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 Three Sisters

Quick Facts

"For magnificence of glacial scenery, for wealth of recent lavas, and for graphic examples of dissected volcanoes, no part of this range surpasses the area embracing the Sisters and McKenzie Pass." - Volcanologist Howel Williams, 1944

The three aligned stratovolcanoes of North, Middle, and South Sister are closely spaced, but they display very little family resemblance. North Sister is solely composed of basalt to andesite and is at least 120,000 years old. Middle Sister was built between 40 and 14 ka of magma ranging from basalt to dacite, with minor high-silica rhyolite. South Sister, composed of andesite to rhyolite, is the most silicic of all the cones and was constructed between 50 and 2 ka. The most recent eruptions were of rhyolite near South Sister, about 2,000 years ago. Scientific and public interest in the Three Sisters volcanic cluster was heightened in 2001 when scientists recognized that a phase of uplift had started in 1997 within a broad area about 6 km west of South Sister.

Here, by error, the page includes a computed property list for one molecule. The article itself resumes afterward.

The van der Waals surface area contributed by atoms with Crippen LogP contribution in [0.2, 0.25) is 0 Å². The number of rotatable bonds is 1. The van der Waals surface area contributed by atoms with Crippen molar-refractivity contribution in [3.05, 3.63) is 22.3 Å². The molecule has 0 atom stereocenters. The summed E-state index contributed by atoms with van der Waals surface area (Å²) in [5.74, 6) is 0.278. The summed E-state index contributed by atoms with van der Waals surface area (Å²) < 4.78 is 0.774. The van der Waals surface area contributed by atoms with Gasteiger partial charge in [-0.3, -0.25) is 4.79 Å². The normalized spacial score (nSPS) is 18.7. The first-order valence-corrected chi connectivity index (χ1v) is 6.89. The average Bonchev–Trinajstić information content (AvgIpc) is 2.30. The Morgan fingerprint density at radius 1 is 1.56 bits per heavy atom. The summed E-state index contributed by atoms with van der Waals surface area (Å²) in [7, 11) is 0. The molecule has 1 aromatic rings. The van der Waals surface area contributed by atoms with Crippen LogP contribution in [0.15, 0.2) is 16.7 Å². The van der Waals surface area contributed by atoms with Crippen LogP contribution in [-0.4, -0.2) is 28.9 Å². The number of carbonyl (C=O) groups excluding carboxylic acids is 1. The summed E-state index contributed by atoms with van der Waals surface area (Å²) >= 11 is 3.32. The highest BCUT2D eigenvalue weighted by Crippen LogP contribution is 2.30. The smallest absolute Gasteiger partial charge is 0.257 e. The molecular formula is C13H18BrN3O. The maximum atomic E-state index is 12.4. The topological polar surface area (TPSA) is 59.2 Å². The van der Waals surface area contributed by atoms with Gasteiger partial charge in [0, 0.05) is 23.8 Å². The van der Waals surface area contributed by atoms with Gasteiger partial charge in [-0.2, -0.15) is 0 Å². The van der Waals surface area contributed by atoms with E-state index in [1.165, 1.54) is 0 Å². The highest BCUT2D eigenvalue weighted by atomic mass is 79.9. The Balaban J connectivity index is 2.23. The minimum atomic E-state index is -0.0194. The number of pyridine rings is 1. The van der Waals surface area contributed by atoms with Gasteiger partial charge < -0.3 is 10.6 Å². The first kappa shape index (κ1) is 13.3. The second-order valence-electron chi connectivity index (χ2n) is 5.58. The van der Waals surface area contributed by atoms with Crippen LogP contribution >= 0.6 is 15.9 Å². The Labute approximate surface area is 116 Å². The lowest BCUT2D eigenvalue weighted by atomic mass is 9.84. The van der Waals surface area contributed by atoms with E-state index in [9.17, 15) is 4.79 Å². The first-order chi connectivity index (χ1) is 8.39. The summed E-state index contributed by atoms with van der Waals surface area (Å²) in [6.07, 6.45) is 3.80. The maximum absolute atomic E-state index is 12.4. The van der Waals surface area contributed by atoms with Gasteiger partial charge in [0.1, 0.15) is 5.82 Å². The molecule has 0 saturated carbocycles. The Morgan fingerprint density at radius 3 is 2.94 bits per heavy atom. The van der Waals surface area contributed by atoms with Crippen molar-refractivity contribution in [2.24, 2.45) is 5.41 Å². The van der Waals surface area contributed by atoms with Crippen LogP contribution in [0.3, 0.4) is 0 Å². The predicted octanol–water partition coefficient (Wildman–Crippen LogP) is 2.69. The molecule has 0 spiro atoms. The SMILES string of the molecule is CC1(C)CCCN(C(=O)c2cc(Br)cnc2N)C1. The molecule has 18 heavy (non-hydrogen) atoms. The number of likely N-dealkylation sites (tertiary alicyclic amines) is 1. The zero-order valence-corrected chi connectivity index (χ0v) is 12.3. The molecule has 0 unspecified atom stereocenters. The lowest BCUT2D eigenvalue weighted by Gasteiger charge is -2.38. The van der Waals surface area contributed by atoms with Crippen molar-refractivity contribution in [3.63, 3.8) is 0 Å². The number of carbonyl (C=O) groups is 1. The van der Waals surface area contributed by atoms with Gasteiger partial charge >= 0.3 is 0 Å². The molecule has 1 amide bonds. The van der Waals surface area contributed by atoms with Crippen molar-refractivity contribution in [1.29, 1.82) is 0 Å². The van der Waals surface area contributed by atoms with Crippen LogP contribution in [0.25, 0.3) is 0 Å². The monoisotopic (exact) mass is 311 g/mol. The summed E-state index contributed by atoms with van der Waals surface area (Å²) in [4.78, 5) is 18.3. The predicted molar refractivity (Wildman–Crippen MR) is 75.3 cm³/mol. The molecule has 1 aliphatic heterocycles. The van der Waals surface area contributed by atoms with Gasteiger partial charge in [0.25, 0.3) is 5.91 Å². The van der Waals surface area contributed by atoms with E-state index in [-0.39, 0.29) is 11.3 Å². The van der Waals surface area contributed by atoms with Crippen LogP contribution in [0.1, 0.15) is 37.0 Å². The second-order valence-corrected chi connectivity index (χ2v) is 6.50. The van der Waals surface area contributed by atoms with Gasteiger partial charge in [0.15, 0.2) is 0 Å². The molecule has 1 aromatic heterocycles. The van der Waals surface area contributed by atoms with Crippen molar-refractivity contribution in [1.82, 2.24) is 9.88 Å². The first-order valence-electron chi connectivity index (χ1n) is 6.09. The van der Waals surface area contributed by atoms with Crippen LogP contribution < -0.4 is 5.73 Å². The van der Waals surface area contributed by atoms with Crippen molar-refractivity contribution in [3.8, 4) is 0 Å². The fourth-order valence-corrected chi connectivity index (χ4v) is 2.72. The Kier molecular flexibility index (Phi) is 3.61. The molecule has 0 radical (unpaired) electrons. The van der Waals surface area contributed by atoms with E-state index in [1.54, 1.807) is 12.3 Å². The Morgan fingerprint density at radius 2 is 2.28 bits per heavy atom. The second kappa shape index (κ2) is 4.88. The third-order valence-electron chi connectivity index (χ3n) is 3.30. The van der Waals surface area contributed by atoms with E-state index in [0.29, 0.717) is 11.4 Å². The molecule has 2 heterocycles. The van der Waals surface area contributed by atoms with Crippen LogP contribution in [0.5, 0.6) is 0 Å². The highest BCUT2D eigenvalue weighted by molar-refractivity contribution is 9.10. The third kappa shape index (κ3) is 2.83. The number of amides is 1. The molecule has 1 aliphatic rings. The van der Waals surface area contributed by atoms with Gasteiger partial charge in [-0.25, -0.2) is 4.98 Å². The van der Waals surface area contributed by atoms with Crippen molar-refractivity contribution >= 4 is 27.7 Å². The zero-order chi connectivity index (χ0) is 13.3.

The Three Sisters lie within a broad area of densely spaced volcanic vents that, in the Cascades, is duplicated only in southern Washington and Northern California. The Sisters reach of the Cascade arc contains at least 466 volcanoes that erupted within the past one million years, and most are small single-eruption volcanic vents, though there are a few are low shields and stratocones such as Broken Top.

Location: Oregon, Lane County
Latitude: 44.103° N
Longitude: 121.768° W
Elevation: 3,157 (m) 10,358 (f)
Volcano type: Complex volcano
Composition: Andesite to Rhyolite
Most recent eruption: 2,000 years ago
Threat Potential: Very High *